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Re: Switching to C++ by default in 4.8
On 4/5/12, Richard Guenther <email@example.com> wrote:
> On Apr 4, 2012 Lawrence Crowl <firstname.lastname@example.org> wrote:
> > On 4/4/12, Richard Guenther <email@example.com> wrote:
> > > Making tree or gimple a C++ class with inheritance and
> > > whatever is indeed a huge waste of time and existing developer
> > > ressources (that, if only because they have to adapt and
> > > maintain two completely different code-bases over some time).
> > Trees are presently a significant problem in that many static
> > errors become dynamic errors, which entails more debugging.
> How do you expect tree errors to become static? By using derived
> types everywhere? Note that this would only be possible in a
> _very_ limited sub-set of places.
Yes, a class hierarchy that directly represents the type hierarchy
already implicit in trees. With that structure in place, functions
that require a certain kind of tree as a parameter can say so
directly in the parameter list. Functions that return a certain
kind of tree can say so in the return type. Calling a function
that is inappropriate to the type will result in a static error.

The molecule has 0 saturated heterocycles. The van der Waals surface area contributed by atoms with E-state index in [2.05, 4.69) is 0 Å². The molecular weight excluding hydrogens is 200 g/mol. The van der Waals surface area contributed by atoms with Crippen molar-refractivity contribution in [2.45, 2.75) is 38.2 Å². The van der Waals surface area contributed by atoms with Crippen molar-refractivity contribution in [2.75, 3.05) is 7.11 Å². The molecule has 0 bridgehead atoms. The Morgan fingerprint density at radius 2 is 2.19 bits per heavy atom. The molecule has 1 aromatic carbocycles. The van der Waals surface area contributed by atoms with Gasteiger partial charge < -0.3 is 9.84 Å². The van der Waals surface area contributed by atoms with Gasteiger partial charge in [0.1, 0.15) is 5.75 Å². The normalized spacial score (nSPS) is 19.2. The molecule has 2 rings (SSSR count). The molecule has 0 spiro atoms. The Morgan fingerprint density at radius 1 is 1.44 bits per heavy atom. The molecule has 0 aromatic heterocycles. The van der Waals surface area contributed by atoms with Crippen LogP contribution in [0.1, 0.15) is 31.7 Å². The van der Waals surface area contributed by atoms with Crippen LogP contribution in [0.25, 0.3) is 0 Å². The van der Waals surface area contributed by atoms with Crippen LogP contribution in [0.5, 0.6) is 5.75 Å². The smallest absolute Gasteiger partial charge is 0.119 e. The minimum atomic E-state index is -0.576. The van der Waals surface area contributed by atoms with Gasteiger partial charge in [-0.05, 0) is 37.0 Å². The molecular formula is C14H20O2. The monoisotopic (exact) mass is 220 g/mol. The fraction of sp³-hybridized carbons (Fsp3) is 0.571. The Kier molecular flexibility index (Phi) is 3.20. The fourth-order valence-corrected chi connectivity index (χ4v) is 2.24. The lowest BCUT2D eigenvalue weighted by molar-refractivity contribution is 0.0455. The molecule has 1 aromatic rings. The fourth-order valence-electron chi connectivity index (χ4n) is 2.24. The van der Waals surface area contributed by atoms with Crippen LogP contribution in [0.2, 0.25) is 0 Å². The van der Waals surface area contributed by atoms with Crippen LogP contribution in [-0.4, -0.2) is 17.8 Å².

Certainly there are cases where the type must be made more specific,
and getting the wrong type here would necessarily be a dynamic check.
However, the number of dynamic checks can be substantially reduced.
To provide a specific example, suppose I have a common_decl *p and
need to do extra work if it is a var_decl.
if (var_decl *q = p->to_var ())
The only dynamic work is in the pointer conversion. All other
function calls can be statically typed.
> > > I expect the GCC core to maintain written in C, compiled
> > > by C++.
> > Converting VECs to C++ vectors vector would provide significant
> > code clarity benefits. The files in which that is done would
> > necessarily be C++ only.
> I already had VECs as the very first and best example why C++
> might be good.
But my point was that if we're using a C++ vector, the files are
not written in C any more.
> > > > I also find debugging C++ in gdb somewhat more annoying
> > > > than debugging plain C, and at the moment I always go back
> > > > to a stage1 compiler.
> > >
> > > Indeed - I'd be worried if my debugging efficiency decreases
> > > by more than 5%.
> > If the number of debugging sessions was reduced by the same
> > amount, the result would be a net wash.
> I have no expectation that the number of debug sessions will
> be reduced.
On the other hand, I do. There are many instances were I've debugged
a problem to realize that it could have been a static type error.